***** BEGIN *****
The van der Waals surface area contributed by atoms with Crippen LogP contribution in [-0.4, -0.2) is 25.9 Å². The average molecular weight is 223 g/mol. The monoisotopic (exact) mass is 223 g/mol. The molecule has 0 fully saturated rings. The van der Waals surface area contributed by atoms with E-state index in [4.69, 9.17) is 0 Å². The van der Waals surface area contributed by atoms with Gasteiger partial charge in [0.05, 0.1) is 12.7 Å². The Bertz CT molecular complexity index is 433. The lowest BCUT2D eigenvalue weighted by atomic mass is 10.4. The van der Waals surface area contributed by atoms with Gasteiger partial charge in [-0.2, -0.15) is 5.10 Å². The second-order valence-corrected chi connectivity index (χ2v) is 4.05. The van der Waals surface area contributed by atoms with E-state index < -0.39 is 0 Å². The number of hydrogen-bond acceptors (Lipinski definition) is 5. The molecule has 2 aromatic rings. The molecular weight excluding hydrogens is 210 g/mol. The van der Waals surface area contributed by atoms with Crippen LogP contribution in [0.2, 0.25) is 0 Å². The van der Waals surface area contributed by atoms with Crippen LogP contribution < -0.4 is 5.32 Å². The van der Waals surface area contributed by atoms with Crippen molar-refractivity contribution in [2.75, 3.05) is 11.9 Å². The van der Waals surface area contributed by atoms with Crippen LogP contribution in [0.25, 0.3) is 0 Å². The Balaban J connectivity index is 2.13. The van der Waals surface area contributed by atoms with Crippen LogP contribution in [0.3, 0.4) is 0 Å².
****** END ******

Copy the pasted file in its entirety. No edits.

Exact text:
The van der Waals surface area contributed by atoms with Crippen LogP contribution in [-0.4, -0.2) is 25.9 Å². The average molecular weight is 223 g/mol. The monoisotopic (exact) mass is 223 g/mol. The molecule has 0 fully saturated rings. The van der Waals surface area contributed by atoms with E-state index in [4.69, 9.17) is 0 Å². The van der Waals surface area contributed by atoms with Gasteiger partial charge in [0.05, 0.1) is 12.7 Å². The Bertz CT molecular complexity index is 433. The lowest BCUT2D eigenvalue weighted by atomic mass is 10.4. The van der Waals surface area contributed by atoms with Gasteiger partial charge in [-0.2, -0.15) is 5.10 Å². The second-order valence-corrected chi connectivity index (χ2v) is 4.05. The van der Waals surface area contributed by atoms with E-state index < -0.39 is 0 Å². The number of hydrogen-bond acceptors (Lipinski definition) is 5. The molecule has 2 aromatic rings. The molecular weight excluding hydrogens is 210 g/mol. The van der Waals surface area contributed by atoms with Crippen LogP contribution in [0.2, 0.25) is 0 Å². The van der Waals surface area contributed by atoms with Crippen LogP contribution < -0.4 is 5.32 Å². The van der Waals surface area contributed by atoms with Crippen molar-refractivity contribution in [2.75, 3.05) is 11.9 Å². The van der Waals surface area contributed by atoms with Crippen LogP contribution in [0.25, 0.3) is 0 Å². The Balaban J connectivity index is 2.13. The van der Waals surface area contributed by atoms with Crippen LogP contribution in [0.3, 0.4) is 0 Å².